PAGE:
California Sides With Comcast, Votes To Kill Broadband Privacy Law Favored By EFF
from the who-needs-privacy-anyway dept
You’ll recall that earlier this year, AT&T, Verizon and Comcast successfully lobbied the GOP and Trump administration to kill consumer broadband privacy protections that were supposed to take effect last March. While big ISPs engaged in breathless hysteria about the “draconian” nature of the rules, the restrictions were quite modest — simply requiring ISPs be transparent about what user data gets collected and sold. They also made it more difficult for big ISPs to charge users significantly more money just to opt out of private data collection, an idea both AT&T and Comcast have already flirted with.
But in quickly axing the rules, big ISPs — and the regulators and lawmakers paid to love them — got a bit more than they bargained for. The ham-fisted rush to kill the protections quickly resulted in more than a dozen states passing a patchwork collection of new state laws aimed at protecting broadband consumers. Among the most notable was California Assemblyman Ed Chau’s AB 375 (pdf). The proposal largely mirrors the FCC’s proposal, though it took an even harder stance against ISPs looking to abuse the lack of competition to effectively make privacy a paid, premium option.
The law quickly received praise from the EFF, which argued that the law would be a good template for other states moving forward, lessening the chance for over-reaching, inconsistent, and poorly written state measures. But large ISPs, Facebook and Google lobbyists quickly got to work demonizing Chau’s proposal too, falsely claiming it would somehow weaken user security and magically increase pop ups all over the internet. These and other claims were recently picked apart in an EFF blog post:
“The prediction of “recurring pop-ups” is also false because if anything, the bill would “likely result in fewer pop-ups, not to mention fewer intrusive ads during your everyday browser experience,” Gillula wrote. “That?s because A.B. 375 will prevent Internet providers from using your data to sell ads they target to you without your consent?which means they?ll be less likely to insert ads into your Web browsing, like some Internet providers have done in the past..”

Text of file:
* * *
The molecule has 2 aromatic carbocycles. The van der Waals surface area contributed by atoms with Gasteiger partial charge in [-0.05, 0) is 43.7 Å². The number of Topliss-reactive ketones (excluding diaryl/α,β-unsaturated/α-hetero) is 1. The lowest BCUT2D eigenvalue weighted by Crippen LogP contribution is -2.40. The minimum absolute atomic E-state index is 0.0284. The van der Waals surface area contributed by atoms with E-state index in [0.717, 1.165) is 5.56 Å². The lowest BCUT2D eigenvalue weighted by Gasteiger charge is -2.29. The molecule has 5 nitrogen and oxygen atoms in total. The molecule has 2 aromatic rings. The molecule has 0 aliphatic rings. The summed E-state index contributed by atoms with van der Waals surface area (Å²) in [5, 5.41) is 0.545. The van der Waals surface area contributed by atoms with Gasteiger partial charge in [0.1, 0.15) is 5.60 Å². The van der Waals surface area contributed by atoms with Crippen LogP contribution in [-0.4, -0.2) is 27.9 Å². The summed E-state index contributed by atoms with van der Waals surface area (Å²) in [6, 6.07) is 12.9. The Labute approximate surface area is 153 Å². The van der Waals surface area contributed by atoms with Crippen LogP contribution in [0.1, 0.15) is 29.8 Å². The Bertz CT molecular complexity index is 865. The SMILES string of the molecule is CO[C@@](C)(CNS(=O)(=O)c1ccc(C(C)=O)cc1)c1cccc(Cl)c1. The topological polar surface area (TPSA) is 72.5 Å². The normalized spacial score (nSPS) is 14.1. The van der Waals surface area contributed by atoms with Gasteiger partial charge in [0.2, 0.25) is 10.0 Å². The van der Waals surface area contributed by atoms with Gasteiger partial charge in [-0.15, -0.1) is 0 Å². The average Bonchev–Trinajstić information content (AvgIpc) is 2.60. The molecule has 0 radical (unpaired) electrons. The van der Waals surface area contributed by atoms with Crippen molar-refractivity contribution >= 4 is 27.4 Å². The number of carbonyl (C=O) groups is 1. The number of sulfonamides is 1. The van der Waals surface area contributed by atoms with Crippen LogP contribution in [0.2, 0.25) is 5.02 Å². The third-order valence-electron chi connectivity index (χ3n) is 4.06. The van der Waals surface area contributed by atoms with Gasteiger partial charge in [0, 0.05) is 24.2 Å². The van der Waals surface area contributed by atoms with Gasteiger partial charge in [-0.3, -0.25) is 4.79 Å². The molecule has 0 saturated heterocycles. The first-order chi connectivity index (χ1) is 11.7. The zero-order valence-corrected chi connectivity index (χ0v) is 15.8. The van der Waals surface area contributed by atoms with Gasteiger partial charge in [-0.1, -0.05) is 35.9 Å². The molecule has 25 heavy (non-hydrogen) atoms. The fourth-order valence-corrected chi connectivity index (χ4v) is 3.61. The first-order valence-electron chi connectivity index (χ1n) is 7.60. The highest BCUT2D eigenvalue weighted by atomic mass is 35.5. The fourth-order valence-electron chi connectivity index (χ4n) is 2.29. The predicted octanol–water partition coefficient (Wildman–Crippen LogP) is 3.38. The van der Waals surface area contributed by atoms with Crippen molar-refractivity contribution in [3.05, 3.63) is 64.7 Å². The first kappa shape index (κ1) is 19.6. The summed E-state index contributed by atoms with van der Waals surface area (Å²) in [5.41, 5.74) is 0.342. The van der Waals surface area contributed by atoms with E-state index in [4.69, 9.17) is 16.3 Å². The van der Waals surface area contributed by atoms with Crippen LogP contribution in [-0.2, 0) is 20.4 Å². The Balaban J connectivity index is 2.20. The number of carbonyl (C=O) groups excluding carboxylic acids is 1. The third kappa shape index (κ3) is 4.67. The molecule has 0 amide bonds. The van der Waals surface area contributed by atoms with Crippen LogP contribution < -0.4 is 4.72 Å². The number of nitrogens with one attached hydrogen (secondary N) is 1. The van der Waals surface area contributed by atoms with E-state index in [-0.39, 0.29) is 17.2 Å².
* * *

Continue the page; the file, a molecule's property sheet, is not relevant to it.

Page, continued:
But the lobbying had its intended effect, and California lawmakers voted to kill the effort in a night vote over the weekend:
“It is extremely disappointing that the California legislature failed to restore broadband privacy rights for residents in this state in response to the Trump Administration and Congressional efforts to roll back consumer protection,? EFF Legislative Counsel Ernesto Falcon said. ?Californians will continue to be denied the legal right to say no to their cable or telephone company using their personal data for enhancing already high profits. Perhaps the legislature needs to spend more time talking to the 80% of voters that support the goal of A.B. 375 and less time with Comcast, AT&T, and Google’s lobbyists in Sacramento.?
While the proposal can be reintroduced next year, fighting upstream against the collective lobbying firepower of massive ISPs and Silicon Valley giants like Facebook and Google has proven no easy task. And there have been some comments from FCC Commissioners that they may try and use FCC authority to hamstring these efforts as well. You see, it’s a “states rights” issue if you try to prevent states from letting ISP lobbyists write protectionist law hamstringing competition, but those concerns magically disappear when states move to actually protect consumers from duopoly harm.
It’s worth re-iterating that ISPs spent years arguing consumers didn’t need added privacy protections because the sector would self-regulate. Of course, Verizon subsequently highlighted the folly of such claims when it was busted modifying user packets to track users around the internet without telling them. AT&T similarly did the same when it began charging users $400 to $550 more per year to opt out of behavioral advertising. And other, smaller cable companies like CableONE joined the fun when they proclaimed they’d be using consumer financial data to provide worse customer service to bad credit customers.
The origins of this aggressively bad behavior? The lack of competition in the broadband space. And with the Trump administration looking to effectively gut all oversight of one of the least-competitive and least-liked sectors in American industry, anybody thinking these privacy issues will magically resolve themselves (instead of say, just getting progressively worse) hasn’t been paying attention.